The Centers for Medicare and Medicaid (CMS) finalized its decision to cover the controversial Alzheimer’s drug Aduhelm earlier this month — delighting critics and disappointing many patients and advocates. (Check out Kerry Dooley Young’s three key tips for reporting on this controversial topic.)
This decision also leaves researchers still working to find a viable treatment for this neurodegenerative disease — which affects an estimated 6.5 million people 65 and older — about 1 in 9 in the U.S. By 2050, that number may grow to 12.7 million, barring the development of medical breakthroughs to prevent, slow or cure Alzheimer’s disease, according to the Alzheimer’s Association.
The changes in brain proteins associated with Alzheimer’s and other dementias is only one piece of the puzzle. We know that other factors including the neighborhoods we live in and racial and ethnic disparities may also affect cognition later in life. What can we do to mitigate these life-long risks, and how can people with the disease and their families live the fullest lives possible without viable treatments or a cure? How can reporters even begin to sort through the myriad press releases that tout this or that “promising” clinical trial and put them in proper context without giving people false hope?
Experts will answer the above questions and provide additional insight on this topic during the “No silver bullet: the complicated facts about Alzheimer’s” panel on Saturday, April 30 at 10:40 a.m. at Health Journalism 2022 in Austin.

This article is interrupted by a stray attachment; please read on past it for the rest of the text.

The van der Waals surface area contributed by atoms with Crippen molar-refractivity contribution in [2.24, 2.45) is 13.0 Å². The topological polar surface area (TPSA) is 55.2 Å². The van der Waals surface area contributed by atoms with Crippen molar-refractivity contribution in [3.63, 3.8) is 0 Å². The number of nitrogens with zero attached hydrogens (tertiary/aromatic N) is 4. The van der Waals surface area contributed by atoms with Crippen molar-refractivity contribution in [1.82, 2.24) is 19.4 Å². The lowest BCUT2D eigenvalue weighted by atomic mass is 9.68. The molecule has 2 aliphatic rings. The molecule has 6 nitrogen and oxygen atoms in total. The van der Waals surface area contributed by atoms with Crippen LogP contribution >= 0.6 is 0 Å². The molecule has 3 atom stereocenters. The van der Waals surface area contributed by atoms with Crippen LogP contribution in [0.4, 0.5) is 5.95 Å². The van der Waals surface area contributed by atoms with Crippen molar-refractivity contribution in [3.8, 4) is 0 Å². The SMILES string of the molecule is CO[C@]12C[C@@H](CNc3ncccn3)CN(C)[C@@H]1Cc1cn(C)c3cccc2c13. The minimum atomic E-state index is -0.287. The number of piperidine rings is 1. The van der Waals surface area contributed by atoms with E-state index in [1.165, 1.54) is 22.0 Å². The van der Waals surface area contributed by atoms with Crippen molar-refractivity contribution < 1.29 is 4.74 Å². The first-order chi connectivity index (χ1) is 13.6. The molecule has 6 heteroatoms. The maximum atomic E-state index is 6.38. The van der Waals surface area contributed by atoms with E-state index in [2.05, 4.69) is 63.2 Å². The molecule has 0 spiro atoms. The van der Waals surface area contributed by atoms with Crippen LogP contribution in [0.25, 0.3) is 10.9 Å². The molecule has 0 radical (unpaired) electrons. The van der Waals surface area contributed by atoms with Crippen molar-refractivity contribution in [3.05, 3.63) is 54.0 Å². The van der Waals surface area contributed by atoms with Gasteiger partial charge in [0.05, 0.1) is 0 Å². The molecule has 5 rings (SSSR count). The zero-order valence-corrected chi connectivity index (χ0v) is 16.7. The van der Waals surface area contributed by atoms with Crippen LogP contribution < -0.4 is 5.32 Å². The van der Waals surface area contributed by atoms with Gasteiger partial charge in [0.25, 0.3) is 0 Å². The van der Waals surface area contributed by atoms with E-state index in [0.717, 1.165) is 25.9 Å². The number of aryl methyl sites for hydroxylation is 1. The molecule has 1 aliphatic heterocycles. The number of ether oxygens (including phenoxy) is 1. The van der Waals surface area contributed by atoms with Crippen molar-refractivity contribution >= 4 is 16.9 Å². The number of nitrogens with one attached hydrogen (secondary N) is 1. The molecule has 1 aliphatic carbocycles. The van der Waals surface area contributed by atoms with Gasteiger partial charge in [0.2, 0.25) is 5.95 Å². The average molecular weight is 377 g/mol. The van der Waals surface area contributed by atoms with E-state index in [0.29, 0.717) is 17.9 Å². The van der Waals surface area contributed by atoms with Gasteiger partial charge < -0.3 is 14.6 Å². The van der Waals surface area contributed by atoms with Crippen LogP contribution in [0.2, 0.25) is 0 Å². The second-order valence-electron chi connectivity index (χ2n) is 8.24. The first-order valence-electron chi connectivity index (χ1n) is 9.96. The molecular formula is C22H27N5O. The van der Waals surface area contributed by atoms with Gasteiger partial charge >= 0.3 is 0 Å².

EDITOR’S NOTE: This is the second in a series about the Biden Administration’s efforts to increase COVID-19 vaccination rates among nursing home workers. For the first story see: Federal funds at stake as Biden Administration seeks to require vaccines for nursing home workers
The Biden administration likely will face challenges in trying to implement a planned mandate for COVID-19 vaccinations for staff of nursing homes, despite efforts to portray this proposal as a done deal. Continue reading
This is part 2 of a package on sponsored disease awareness campaigns and other controversial drug marketing practices, focusing on Biogen’s efforts to build a market for its recently approved drug for Alzheimer’s disease. Check out part 1, which posted on August 4.
Biogen’s marketing campaigns about mild cognitive impairment drew protests from several physicians, but don’t expect federal regulators to more strictly regulate such ads and similar disease-awareness promotions.
Neither the FDA nor the FTC actively monitors claims made in pharmaceutical marketing about medical conditions if the name of a medicine isn’t mentioned. Continue reading
New marketing campaigns about forgetfulness and distraction could lead people to seek the costly Aduhelm drug for Alzheimer’s disease even if they haven’t been diagnosed with the condition, several experts have warned.
By working to expand the market of people seeking treatment for mild cognitive impairment, Biogen could needlessly expose many people to a drug with known risk but as yet unproven potential benefit, some researchers said. (See “Do we all have Alzheimer’s? Drug makers might want you to think so,” Adriane Fugh-Berman and Patricia Bencivenga of Georgetown University, Baltimore Sun, July 16, and “‘When Memory Fades’: Misinformation about Alzheimer’s disease and Aduhelm must be limited,” Madhav Thambisetty of Johns Hopkins University, STAT, July 21.) Continue reading